The company’s system additionally shares information across platforms to allocate aircraft on demand, based on sensor needs. In the case of the Navy, crews across operations will be able to keep informed on the UAS’ status.

A single Navy operator could operate a swarm of K1000ULE drones, creating a “self-aware constellation,” in KHAero’s words, that autonomously makes decisions and performs terrain and airspace deconfliction.

The system is controlled through a wearable tablet interface, which helps the user select a coverage area and launch the correct number of assets within 15 minutes. Operators can review or change the coverage area or mission objectives, view the position, flight time, and battery power of the aircraft, and track how many drones are in the sky.

Before awarding the contract to KHAero, the Navy made sure to vet the aircraft, requesting that the manufacturer demonstrate a range of capabilities. U.S. and international partners deployed it for the first time in March 2023,  conducting operations over Aqaba, Jordan, as part of the International Maritime Exercise 2023.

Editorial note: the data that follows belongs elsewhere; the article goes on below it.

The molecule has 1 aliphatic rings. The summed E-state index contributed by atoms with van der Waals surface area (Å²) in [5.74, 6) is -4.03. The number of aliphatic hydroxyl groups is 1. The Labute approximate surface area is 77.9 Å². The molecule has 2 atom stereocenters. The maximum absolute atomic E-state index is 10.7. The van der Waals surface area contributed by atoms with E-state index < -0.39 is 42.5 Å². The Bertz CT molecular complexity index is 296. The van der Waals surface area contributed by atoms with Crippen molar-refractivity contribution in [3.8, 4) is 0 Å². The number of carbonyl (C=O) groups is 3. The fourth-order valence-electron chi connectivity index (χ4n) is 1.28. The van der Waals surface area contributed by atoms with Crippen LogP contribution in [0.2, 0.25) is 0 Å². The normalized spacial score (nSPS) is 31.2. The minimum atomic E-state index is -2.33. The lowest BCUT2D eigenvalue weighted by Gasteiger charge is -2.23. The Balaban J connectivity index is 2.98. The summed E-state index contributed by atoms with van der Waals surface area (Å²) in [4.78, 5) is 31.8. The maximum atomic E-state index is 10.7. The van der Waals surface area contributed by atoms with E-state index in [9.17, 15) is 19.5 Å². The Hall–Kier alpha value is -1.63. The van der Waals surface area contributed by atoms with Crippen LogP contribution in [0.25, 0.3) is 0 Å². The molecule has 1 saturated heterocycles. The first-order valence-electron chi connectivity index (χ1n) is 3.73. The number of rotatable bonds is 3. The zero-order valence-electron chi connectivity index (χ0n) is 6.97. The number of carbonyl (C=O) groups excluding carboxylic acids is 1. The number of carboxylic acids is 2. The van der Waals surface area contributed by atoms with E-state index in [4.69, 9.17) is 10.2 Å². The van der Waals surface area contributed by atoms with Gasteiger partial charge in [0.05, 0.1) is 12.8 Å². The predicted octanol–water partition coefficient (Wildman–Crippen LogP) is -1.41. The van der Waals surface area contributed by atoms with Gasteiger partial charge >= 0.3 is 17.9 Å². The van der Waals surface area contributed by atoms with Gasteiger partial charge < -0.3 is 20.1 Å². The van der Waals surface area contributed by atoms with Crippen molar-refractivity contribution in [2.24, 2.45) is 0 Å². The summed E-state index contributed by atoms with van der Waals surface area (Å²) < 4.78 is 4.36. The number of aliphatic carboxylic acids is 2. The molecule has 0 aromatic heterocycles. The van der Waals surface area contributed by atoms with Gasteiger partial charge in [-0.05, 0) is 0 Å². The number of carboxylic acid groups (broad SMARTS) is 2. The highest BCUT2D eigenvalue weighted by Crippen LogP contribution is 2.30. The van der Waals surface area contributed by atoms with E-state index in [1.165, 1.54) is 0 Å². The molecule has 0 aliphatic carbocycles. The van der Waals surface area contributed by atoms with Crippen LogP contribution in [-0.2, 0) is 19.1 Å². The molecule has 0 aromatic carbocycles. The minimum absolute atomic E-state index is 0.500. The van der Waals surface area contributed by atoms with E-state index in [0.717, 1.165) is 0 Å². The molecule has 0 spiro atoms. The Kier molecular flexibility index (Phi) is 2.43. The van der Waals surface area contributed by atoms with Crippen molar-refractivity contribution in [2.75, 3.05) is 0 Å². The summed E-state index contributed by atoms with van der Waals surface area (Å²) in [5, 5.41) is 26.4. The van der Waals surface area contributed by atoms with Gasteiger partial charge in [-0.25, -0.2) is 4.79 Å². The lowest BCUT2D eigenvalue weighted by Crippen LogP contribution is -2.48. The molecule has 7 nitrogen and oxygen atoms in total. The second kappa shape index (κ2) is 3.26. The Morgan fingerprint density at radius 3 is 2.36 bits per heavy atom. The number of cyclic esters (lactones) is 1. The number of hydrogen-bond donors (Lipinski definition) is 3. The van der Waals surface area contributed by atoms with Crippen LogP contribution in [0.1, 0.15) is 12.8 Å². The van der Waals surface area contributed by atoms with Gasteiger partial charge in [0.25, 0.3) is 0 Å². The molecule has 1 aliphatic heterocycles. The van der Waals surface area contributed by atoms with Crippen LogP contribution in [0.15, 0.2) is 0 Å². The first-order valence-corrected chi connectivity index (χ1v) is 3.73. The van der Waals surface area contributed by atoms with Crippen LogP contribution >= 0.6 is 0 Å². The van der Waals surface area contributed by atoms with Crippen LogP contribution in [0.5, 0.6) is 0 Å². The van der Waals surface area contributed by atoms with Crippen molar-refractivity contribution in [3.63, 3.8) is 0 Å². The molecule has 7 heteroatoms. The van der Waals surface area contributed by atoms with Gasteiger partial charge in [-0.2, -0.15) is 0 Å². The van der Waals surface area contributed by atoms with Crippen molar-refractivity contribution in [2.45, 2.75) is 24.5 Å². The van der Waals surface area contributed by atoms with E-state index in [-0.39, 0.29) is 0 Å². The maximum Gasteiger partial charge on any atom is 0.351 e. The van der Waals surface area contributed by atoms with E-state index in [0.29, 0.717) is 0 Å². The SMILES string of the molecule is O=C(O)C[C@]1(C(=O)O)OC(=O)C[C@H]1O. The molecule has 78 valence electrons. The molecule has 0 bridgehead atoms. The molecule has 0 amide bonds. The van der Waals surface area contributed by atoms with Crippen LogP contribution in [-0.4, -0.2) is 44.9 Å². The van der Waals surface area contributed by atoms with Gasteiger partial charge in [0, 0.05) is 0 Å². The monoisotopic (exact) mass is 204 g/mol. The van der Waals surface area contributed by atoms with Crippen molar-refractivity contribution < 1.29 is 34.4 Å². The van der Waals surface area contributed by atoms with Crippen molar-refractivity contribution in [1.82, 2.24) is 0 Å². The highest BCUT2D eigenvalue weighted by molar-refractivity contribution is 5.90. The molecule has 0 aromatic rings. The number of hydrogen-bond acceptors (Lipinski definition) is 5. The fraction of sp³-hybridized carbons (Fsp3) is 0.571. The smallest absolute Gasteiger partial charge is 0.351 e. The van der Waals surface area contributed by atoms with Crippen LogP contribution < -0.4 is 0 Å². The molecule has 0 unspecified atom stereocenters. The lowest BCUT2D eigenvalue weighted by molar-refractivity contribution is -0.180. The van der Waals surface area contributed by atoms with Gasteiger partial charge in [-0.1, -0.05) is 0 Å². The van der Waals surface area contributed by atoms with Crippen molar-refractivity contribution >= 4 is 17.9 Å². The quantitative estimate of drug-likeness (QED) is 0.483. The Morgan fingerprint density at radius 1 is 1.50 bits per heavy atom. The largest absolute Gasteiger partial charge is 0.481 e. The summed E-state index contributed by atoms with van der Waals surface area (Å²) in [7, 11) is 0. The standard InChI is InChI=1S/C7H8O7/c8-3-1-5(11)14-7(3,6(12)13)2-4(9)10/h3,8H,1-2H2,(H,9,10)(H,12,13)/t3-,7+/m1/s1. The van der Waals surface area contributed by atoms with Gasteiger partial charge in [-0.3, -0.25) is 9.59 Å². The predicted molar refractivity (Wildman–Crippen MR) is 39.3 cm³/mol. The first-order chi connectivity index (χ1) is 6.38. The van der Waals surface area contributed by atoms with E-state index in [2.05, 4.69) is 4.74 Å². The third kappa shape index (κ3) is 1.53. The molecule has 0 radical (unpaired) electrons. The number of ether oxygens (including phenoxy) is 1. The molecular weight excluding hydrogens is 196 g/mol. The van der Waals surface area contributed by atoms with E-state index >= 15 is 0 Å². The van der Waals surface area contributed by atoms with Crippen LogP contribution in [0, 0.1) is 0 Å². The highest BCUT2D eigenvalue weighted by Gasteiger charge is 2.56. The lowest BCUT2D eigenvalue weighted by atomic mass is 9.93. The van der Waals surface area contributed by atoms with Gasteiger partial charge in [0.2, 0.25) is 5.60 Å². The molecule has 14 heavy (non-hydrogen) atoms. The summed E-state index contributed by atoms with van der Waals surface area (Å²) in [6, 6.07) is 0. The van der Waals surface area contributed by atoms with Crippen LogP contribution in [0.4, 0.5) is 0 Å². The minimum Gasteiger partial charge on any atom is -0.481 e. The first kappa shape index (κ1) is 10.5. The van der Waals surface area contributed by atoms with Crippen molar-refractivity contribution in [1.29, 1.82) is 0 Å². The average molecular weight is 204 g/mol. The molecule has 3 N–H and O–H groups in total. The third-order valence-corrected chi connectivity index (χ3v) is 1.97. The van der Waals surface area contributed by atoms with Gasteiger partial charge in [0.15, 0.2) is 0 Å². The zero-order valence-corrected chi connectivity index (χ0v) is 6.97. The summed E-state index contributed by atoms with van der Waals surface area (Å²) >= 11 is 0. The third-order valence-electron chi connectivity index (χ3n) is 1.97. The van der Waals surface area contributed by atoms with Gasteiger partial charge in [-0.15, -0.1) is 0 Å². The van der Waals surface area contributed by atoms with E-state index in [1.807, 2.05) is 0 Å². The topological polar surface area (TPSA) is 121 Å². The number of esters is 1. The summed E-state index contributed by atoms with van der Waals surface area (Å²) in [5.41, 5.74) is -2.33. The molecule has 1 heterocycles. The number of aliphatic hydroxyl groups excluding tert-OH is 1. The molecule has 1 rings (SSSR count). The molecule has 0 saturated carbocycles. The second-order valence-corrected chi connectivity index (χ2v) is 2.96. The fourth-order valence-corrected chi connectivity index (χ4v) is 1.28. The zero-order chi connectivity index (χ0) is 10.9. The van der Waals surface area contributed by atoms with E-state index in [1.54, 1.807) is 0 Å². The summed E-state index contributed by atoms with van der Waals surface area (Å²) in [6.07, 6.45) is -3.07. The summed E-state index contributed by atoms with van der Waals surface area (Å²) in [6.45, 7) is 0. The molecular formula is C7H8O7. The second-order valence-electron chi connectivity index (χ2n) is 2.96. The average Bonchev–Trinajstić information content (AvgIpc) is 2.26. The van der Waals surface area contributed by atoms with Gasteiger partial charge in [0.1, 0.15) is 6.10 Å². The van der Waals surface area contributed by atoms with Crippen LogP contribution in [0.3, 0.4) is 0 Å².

Further evaluations were performed at both KHAero and U.S. government test facilities and overseen by the UAS Research and Operations Center at the University of Maryland. Among the capabilities and technologies tested were flight endurance, vertical takeoff and landing without a runway, and operations in daytime, nighttime, and other environmental conditions.

Removing the runway requirement is a key component of KHAero’s offering. The company also aims to reduce the Navy’s UAS operational footprint from 120-150 to less than five people, performing testing on K1000ULE’s maneuverability. Further, KHAero expects these operations to be nearly undetectable, which it tested by having the Navy track the drone’s audio and visual signatures from the ground.

After gauging K1000ULE’s capabilities, the partners performed reconnaissance, surveillance, and target acquisition tests. They evaluated the aircraft’s full motion video capabilities, which can identify and classify targets, among other mission systems packages.

The Navy could use the UAS to scout an unidentified vehicle, track enemy force movements, shadow friendly troops on the move, or perform other ISR tasks. KHAero is among several aircraft and technology manufacturers collaborating with the U.S. military—Archer Aviation, Pivotal, Xwing and many others are working with the Air Force via its innovation arm, AFWERX.

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Jack is a staff writer covering advanced air mobility, including everything from drones to unmanned aircraft systems to space travel—and a whole lot more. He spent close to two years reporting on drone delivery for FreightWaves, covering the biggest news and developments in the space and connecting with industry executives and experts. Jack is also a basketball aficionado, a frequent traveler and a lover of all things logistics.